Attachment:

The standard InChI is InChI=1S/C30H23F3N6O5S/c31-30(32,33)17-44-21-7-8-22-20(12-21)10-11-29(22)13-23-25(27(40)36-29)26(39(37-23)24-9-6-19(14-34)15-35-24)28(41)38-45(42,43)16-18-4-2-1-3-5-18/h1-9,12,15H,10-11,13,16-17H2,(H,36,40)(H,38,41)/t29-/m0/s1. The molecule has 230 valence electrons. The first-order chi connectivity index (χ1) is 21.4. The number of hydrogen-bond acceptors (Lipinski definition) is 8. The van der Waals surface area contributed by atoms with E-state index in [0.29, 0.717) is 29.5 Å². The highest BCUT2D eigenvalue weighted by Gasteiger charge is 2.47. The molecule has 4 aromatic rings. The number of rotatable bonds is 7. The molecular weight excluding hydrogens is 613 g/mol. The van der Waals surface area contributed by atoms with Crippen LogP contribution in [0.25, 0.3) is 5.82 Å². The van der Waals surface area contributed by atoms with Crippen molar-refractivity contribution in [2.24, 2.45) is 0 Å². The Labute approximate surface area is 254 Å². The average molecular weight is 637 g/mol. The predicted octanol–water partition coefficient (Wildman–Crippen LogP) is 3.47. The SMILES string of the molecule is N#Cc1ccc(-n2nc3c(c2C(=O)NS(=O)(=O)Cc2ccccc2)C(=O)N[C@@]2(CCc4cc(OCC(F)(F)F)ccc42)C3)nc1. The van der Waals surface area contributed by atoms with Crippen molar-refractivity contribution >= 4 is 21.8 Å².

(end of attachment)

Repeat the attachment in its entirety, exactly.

The standard InChI is InChI=1S/C30H23F3N6O5S/c31-30(32,33)17-44-21-7-8-22-20(12-21)10-11-29(22)13-23-25(27(40)36-29)26(39(37-23)24-9-6-19(14-34)15-35-24)28(41)38-45(42,43)16-18-4-2-1-3-5-18/h1-9,12,15H,10-11,13,16-17H2,(H,36,40)(H,38,41)/t29-/m0/s1. The molecule has 230 valence electrons. The first-order chi connectivity index (χ1) is 21.4. The number of hydrogen-bond acceptors (Lipinski definition) is 8. The van der Waals surface area contributed by atoms with E-state index in [0.29, 0.717) is 29.5 Å². The highest BCUT2D eigenvalue weighted by Gasteiger charge is 2.47. The molecule has 4 aromatic rings. The number of rotatable bonds is 7. The molecular weight excluding hydrogens is 613 g/mol. The van der Waals surface area contributed by atoms with Crippen LogP contribution in [0.25, 0.3) is 5.82 Å². The van der Waals surface area contributed by atoms with Crippen molar-refractivity contribution in [2.24, 2.45) is 0 Å². The Labute approximate surface area is 254 Å². The average molecular weight is 637 g/mol. The predicted octanol–water partition coefficient (Wildman–Crippen LogP) is 3.47. The SMILES string of the molecule is N#Cc1ccc(-n2nc3c(c2C(=O)NS(=O)(=O)Cc2ccccc2)C(=O)N[C@@]2(CCc4cc(OCC(F)(F)F)ccc42)C3)nc1. The van der Waals surface area contributed by atoms with Crippen molar-refractivity contribution >= 4 is 21.8 Å².